TALLAHASSEE – State Senate Bill 1220, which amended the Florida Sunshine Law to say that judges must award attorney fees unless the court determined that the public-records request “was made primarily to harass the agency,” passed the Senate 30-0 but died on its way to the House.
Florida’s Sunshine Law protects the public’s right to know by allowing open access to public records. Today, if a citizen is wrongly denied access to government records and sues, a judge must order the state and its covered agencies to reimburse the citizens’ attorney fees.
This is the only enforcement mechanism to hold Florida’s government agencies, school districts, cities, counties, tax districts and towns accountable for providing access to public records.
“The problem is we do not have any enforcement mechanism," Barbara Petersen, president of the First Amendment Foundation (FAF), told the Florida Record. "That means if the law is violated our only recourse is to file suit in civil court for a violation. If we win, in other words the court determines the city or county violated the public records laws, the court must award us attorney fees and costs."
The FAF serves as the watchdog for Sunshine Law issues.
The first proposal, which failed in the state legislature, would have taken away the mandatory requirement that government agencies pay the attorney fees if they lose a lawsuit over the access to public records. Two twin bills in the House and Senate sought to compromise the law by changing the language to say judges “shall” award attorney fees if someone wins a lawsuit forcing state or local governments to answer a lawful public records request. The problem with the proposed bill is the wording is ambiguous; the judge may or may not award the fees.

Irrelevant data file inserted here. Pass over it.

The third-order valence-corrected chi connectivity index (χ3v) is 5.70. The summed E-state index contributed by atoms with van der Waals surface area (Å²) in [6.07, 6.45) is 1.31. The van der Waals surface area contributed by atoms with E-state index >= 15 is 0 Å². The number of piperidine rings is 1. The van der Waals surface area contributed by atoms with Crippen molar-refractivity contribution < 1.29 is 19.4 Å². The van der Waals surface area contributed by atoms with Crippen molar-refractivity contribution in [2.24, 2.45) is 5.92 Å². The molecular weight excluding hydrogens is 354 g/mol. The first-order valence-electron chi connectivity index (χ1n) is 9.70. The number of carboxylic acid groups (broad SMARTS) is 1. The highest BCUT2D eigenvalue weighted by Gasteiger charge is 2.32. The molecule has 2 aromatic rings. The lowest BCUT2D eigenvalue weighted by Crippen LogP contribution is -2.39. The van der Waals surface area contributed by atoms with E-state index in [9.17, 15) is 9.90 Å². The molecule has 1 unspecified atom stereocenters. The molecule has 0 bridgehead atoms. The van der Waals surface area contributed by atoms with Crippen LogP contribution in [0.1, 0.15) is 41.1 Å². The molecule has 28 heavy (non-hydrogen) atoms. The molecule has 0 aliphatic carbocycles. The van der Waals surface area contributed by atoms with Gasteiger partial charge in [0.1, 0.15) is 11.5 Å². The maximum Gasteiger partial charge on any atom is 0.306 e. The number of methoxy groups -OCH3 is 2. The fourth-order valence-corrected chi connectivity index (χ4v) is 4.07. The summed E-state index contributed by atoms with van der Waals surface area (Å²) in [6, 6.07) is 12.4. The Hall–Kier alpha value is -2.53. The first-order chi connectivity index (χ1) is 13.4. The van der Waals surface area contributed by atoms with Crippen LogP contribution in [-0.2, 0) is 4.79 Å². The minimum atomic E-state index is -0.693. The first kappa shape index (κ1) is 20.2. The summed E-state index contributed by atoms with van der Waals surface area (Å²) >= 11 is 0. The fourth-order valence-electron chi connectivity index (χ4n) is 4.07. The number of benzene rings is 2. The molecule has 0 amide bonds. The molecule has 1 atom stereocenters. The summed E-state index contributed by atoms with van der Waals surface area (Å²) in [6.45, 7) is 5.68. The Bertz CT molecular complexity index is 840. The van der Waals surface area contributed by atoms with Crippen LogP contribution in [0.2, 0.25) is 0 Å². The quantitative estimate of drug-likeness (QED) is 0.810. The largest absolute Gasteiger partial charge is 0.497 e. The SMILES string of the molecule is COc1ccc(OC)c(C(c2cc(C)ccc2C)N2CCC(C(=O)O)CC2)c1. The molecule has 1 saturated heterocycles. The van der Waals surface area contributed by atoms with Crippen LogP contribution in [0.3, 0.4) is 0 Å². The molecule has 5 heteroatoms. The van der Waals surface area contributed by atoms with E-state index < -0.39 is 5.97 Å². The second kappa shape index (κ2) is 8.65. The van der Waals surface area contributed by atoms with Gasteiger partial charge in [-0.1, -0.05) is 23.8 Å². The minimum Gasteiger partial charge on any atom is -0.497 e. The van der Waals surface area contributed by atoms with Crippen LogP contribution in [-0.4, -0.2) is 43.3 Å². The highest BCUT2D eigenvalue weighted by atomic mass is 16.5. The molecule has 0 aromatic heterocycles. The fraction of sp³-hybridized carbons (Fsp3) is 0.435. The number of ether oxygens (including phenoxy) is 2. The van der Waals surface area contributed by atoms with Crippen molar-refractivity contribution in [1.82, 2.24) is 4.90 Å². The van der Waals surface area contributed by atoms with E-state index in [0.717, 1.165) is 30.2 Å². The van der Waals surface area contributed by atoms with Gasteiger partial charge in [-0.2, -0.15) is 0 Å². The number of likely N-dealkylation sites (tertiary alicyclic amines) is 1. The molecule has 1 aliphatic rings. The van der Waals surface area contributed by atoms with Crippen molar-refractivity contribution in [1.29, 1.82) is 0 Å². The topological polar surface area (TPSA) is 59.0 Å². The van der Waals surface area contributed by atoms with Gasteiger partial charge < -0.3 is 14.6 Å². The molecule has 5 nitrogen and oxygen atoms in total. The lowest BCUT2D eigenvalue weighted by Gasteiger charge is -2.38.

Petersen says forcing the government to actually follow the law is the intended outcome so that citizens’ rights to public records access are upheld.
“We are paying to defend our government for violating our rights," Petersen said. "And now they want to take that one little thing we’ve got away from us."
SB 1220 and its companion bill in the House, HB 1021, would have significantly weakened the law protecting the public’s ability to hold their public officials accountable. The impact could have created a situation where government officials see an advantage to withholding public records, thinking a citizen may not want to take the financial risk of suing and not having their attorney fees paid.
Petersen thinks the bills will return to the Florida Legislature again next year, and she’s hoping to have a more effective alternative by then.
“We’d like to take the next six months and try to come up with effective enforcement that will protect the people requesting the records and the agencies producing the records, and pass something that actually corrects the problem,” she said. “This bill wouldn’t stop the people who are abusing the system. It would affect the citizen who is trying to enforce a constitutional right in Florida, who has a problem with the local government and who can’t afford attorney fees. That right currently has no remedy.”